So many affordable fashion jewelry are gold plated to meet the aesthetic desires of consumers while keeping the jewelry at an affordable price.
Gold jewelry is most often sold as solid gold, gold filled, or gold plated.
Pure gold (24-karat) is a soft metal that can be easily scratched. So, most "solid gold" jewelry is 18-karat, 14-karat or 10-karat gold that has been mixed with other alloys or metals to increase the hardness and durability.
Gold-filled jewelry has a layer of gold pressure-bonded to another metal. The thickness of the layer is usually reflected in the selling price of the jewelry but most pieces are durable enough to be worn daily for up to 30 years.
The least expensive type of gold jewelry, gold plated, is made with a very thin layer of gold adhered to a base metal like silver or copper by using electricity or chemicals. The layer may be as thin as 1/1000 to 3/1000 of an inch. Gold plating is a good choice for a trendy jewelry item that will only be worn for a short time. Eventually, the base metal molecules will transfer into the thin layer of gold breaking it down and causing it to tarnish and rub off.
Gold-plated jewelry should be wiped down with a damp cotton ball or microfiber cloth after every wearing to remove smudges and surface soil. A more thorough cleaning should be done after exposure to chlorine, alcohol, acids, and sulfur compounds that cause the base metals to tarnish.
The best thing you can do to help gold-plated jewelry keep its luster as long as possible is to take preventative measures to reduce damage.
- Make sure your hands are free of lotions, make-up, and soil before handling gold-plated pieces.
- Do not apply make-up, perfume, or hairspray while wearing gold-plated jewelry.
- Remove any gold-plated rings and bracelets while preparing acidic foods.
- Do not swim in chlorinated or salt-water pools while wearing gold-plated jewelry.
- Remove gold-plated pieces before exercising or when sweating profusely to prevent salts from damaging the gold.
- Don't carry gold-plated jewelry tossed in a purse or mingled with other pieces to prevent scratching.
- Store Gold Plated separately in small boxes to prevent damage.
What You Need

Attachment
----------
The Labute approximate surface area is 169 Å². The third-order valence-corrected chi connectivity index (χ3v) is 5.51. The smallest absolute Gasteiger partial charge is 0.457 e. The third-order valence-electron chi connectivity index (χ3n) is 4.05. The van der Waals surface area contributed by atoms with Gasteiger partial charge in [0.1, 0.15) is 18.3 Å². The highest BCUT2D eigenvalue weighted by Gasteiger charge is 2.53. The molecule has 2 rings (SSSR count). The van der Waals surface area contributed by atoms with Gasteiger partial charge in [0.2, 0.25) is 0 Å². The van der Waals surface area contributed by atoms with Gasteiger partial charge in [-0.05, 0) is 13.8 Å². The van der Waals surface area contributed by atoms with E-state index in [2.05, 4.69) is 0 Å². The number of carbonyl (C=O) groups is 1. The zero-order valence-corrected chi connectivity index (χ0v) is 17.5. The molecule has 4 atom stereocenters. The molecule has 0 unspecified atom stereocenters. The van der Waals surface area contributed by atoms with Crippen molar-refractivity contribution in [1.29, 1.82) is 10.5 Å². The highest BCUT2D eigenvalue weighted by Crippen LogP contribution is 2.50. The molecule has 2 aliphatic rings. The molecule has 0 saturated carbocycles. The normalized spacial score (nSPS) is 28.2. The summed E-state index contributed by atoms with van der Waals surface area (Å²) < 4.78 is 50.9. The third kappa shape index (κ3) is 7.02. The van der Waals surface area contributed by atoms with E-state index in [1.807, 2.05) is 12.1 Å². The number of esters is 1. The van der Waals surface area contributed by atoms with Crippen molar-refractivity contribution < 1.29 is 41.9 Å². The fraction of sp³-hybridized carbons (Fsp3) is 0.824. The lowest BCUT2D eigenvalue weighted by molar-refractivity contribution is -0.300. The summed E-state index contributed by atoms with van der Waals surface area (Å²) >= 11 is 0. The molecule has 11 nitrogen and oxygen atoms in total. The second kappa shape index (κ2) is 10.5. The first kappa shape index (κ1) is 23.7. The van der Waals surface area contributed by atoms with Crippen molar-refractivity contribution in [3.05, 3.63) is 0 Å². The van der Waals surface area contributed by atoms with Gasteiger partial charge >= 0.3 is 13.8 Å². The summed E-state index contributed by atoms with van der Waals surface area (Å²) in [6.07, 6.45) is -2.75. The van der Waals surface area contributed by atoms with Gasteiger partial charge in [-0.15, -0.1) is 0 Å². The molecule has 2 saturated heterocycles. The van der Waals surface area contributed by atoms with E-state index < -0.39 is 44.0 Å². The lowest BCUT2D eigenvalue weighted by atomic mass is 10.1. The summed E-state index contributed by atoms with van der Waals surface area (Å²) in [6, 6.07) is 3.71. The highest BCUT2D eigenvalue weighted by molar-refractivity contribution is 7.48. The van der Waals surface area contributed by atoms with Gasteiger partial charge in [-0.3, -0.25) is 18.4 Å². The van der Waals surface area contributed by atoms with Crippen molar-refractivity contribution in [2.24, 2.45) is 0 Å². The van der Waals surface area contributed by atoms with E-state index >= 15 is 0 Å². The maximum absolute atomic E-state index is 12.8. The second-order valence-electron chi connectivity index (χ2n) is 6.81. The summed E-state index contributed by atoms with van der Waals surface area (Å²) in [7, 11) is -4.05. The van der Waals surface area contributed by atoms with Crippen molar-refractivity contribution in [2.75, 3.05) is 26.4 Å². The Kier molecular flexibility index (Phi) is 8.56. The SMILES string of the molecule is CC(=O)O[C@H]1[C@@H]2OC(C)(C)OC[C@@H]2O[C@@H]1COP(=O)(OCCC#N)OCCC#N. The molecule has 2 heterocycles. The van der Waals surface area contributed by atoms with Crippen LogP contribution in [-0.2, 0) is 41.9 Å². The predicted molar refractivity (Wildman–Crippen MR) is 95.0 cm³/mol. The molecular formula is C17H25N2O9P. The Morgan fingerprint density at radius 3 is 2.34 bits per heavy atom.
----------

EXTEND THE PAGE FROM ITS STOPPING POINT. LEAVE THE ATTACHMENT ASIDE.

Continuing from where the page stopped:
- Dishwashing liquid (we recommend blue Dawn)
- Warm water
- Small bowl
- Microfiber cloth or jewelry cloth
- Cotton ball
- Cotton swab
Wipe Down After Each Wearing
To remove body oils and soil, use a damp cotton ball, microfiber cloth, or jewelry cloth to wipe down gold-plated jewelry after each wearing. Allow to air-dry before storing.
Mix a Cleaning Solution
If the jewelry has visible soil or feels sticky, it should be cleaned with a warm, soapy solution. In a small bowl, mix one cup of warm water and two to three drops of dishwashing liquid.
Soak the Jewelry
Unless the jewelry has embellishments like gemstones, pearls, or enamel, place the jewelry in the cleaning solution and soak for about 10 minutes. Clean only one or two pieces at a time to prevent scratching.
Tackle Embedded Soil
For pieces that are intricately carved, use a cotton swab to remove any soil from small crevices. Never use a sharp implement like a knife or paper clip to remove the dirt because they can scratch away the gold plating.
Rinse, Dry, and Buff
When the piece is clean, rinse the jewelry in warm water. Dry with a soft, lint-free cloth and buff gently to return the shine.
How to Clean Embellished Gold Plated Jewelry
If your gold-plated jewelry is embellished with precious or semi-precious stones, it is best to avoid soaking the pieces. On some less expensive gold-plated jewelry, the embellishments are simply glued on and soaking can loosen the glue. Instead of soaking, use a cotton ball dipped in the dishwashing liquid and water solution to clean the pieces. Rub gently and then rinse, dry, and buff.
How to Correct Cleaning Mistakes on Gold Plated Jewelry
If you have used toothpaste, silver polish or another cleaner and the jewelry looks dull, mix the dishwashing liquid and warm water solution and submerge the jewelry for five minutes. Use a soft cotton cloth to wipe away the film left by the cleaners. Rub gently to prevent removing the gold!
If the worst has happened and the gold plating has worn away so that the base metal is exposed, you can have jewelry replated. Consult with a reputable jeweler about the costs and the feasibility of replating your piece. It is difficult to replate chains and the jeweler must be skilled in preparing the base metal surface of any piece before replating.